One of the areas which has grown explosively in DFT in recent years is modelling van der Waals interactions (I’ve written about this before). The semi-empirical approach originated by Tkatchenko and Scheffler (normally known as TS) uses the calculated DFT charge density, which is divided between the atoms in the system to give an effective volume occupied by each atom; the ratio of this volume to a free atom volume is then used to rescale the C6 coefficients and polarisabilities found for free atoms. This brings us to an ever-present problem with ab initio methods: how to divide a continuous charge density or wavefunction between the atoms in the system.
TS use Hirshfeld partitioning, which creates a distance-dependent weight for each atom according to the ratio between the free atom charge density for the atom and the sum of free atom charge densities for the whole system. This can be used to give a volume and hence the relevant vdW quantities (see Eq. 7-9 in  for more detail). But this is not the only way to divide space (and hence charge density) between atoms: Voronoi polyhedra, Bader’s atoms-in-molecules, and Becke’s integral partitioning are only some of the methods in common use, along with Mulliken charges as a way of assigning charge to atoms. We discuss these methods in Section 17.2 of the book, and show an example of how different methods and basis sets can change the charge by more than half an electron.
The papers I want to discuss in this blog[5,6] address another problem with the Hirshfeld approach: as it uses free, neutral atoms as the references to divide the charge density, it performs poorly for ionic materials. Instead, they use an update of Hirshfeld partitioning which iterates the charge density decomposition, and interpolates between reference densities of the free atoms in different charge states. It is a relatively small change to make to the process, but has a very strong effect on ionic materials, improving agreement with experiment and high-level theory markedly.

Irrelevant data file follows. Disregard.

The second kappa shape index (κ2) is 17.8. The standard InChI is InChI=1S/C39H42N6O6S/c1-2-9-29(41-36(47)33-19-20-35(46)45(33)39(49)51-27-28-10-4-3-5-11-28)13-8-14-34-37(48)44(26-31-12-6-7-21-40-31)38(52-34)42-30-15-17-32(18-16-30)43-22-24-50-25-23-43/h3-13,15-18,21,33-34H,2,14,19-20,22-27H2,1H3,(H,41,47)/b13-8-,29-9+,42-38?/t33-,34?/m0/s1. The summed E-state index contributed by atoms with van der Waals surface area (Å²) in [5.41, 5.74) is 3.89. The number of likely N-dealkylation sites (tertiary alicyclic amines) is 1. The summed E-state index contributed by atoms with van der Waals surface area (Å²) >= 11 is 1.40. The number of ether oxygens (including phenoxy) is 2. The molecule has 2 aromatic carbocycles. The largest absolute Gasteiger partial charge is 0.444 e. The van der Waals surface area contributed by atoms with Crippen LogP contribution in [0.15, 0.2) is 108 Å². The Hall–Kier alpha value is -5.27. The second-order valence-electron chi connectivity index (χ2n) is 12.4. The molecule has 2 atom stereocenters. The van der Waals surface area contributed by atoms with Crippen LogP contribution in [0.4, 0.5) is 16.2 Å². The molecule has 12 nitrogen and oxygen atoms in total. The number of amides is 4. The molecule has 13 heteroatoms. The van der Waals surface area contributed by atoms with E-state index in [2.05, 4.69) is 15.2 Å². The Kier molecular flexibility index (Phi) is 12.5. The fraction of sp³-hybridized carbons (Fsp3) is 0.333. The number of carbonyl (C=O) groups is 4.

Whenever a change is made to an approach, it is important to characterise the effect on the existing performance; in an extensive follow-up paper, the authors do this, looking at an large collection of test systems. The main criticism that can be made of the new, iterative approach is that it worsens the modelling of molecular interactions (particularly those which have an obvious van der Waals component). However, the improvement of other systems, particularly ionic solids and molecules interacting with charges on surfaces, is sufficiently strong that this would be well worth using in most circumstances. The authors make the parameters they have used clear (k point meshes, plane wave cutoffs), and the approach is available in VASP (though I would have preferred to have seen it made freely available !).
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